Amgen is buying Turkey's Mustafa Nevzat Pharmaceuticals in a deal valued at $700 million, as part of its plans to expand internationally.
Under the terms of the all-cash agreement, Amgen will acquire 95.6 % of the shares in privately-held MN. The latter sells specialty generics to hospitals and supplies injectable medicines in Turkey, plus it also has "a successful and fast-growing export business".
MN had revenues of approximately $200 million in 2011 and has grown on average at double-digit rates over the past five years. It was founded almost 90 years ago and employs some 1,200 people.
Explaining the rationale behind the deal, Robert Bradway, Amgen's president and chief executive-elect, said that "we plan to grow our business with high quality and innovative medicines in Turkey and the surrounding region". The biotech major established an affiliate in the country in 2010 and currently markets two products there.
The deal was announced after Mr Bradway, speaking on a conference call for Amgen's first-quarter results, said that international expansion is important and the firm wants to be in 75 countries by 2015, some 20 more than today. Last April, Amgen acquired Brazil's Bergamo for $215 million and Russia, India, China, South Korea and Mexico are also set to be key markets. Mr Bradway added that the company will be looking to develop its business in Japan.
Healthy revenue growth
As for the financials, Amgen's first-quarter revenues increased 9% to $4.05 billion, while adjusted net income rose 2% to $1,29 billion.
Sales of the anaemia drug Aranesp (darbepoetin alfa) were down 15% to $518 million and its older erythropoiesis stimulating agent, Epogen (epoetin alfa) fell 17% to $446 million. However, combined turnover of Amgen’s white blood cell stimulators Neulasta (pegfilgrastim) and Neupogen (filgrastim) increased 9% to $1.34 billion, while sales of the anti-inflammatory Enbrel (etanercept), partnered with Pfizer and sold by Amgen in North America, rose 7% at $938 million.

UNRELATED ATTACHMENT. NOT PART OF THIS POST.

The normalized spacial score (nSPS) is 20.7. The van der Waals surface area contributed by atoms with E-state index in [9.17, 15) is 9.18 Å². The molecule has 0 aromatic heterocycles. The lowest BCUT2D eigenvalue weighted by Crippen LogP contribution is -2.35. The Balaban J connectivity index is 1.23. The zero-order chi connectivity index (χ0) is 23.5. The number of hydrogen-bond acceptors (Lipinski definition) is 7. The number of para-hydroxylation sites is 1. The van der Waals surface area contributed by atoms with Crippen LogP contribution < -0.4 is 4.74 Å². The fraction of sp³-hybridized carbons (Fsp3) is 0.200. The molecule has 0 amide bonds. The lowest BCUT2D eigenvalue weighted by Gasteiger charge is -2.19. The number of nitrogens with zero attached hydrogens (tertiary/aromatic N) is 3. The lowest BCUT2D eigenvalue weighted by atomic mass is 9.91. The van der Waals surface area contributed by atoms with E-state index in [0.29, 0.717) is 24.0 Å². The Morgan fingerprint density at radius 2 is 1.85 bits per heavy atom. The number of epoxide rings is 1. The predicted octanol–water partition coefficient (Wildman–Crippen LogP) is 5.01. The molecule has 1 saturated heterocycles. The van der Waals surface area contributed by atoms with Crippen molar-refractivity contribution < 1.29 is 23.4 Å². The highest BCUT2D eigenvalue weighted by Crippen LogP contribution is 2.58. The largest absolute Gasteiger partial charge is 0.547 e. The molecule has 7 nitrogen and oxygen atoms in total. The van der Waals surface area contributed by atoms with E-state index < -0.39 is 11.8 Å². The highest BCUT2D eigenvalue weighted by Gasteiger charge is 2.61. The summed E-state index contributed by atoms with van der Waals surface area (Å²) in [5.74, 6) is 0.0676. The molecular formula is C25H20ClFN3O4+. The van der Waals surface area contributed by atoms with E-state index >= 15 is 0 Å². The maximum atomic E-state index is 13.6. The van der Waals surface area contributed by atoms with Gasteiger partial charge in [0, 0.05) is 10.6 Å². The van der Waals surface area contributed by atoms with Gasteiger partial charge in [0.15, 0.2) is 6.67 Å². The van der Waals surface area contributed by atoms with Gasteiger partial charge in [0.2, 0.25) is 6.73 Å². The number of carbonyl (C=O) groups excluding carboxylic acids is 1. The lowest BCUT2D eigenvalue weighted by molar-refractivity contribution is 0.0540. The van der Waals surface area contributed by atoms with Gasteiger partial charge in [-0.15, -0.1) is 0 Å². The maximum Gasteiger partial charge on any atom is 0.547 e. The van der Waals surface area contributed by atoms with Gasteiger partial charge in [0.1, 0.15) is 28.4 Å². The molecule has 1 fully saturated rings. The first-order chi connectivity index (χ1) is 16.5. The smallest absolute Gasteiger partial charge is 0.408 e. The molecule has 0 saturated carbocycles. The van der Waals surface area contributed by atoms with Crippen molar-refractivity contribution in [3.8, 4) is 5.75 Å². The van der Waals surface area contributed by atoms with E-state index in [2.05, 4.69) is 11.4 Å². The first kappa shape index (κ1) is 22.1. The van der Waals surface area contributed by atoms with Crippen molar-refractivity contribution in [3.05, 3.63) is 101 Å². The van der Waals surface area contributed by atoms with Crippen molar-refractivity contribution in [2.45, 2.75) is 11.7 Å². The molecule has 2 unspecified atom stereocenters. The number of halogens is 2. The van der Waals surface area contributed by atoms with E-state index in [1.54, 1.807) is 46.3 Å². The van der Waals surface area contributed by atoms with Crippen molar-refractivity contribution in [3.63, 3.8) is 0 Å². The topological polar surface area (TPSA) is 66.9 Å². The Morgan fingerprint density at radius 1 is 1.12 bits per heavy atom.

Sensipar/Mimpara (cinacalcet), for the treatment of secondary hyperparathyroidism in dialysis patients, rose 17% to $219 million, while sales of the colorectal cancer drug Vectibix (panitumumab) increased 20% to $90 million. Nplate (romiplostim), for the treatment of chronic immune thrombocytopenic purpura, increased 38% to $90 million.
Sales of Prolia (denosumab) for the treatment of postmenopausal women at increased risk of osteoporotic fractures, reached $88 million, up 9%, while Xgeva (also denosumab) for the treatment of bone metastases to reduce skeletal related events in patients with cancer, climbed 14% to $153 million.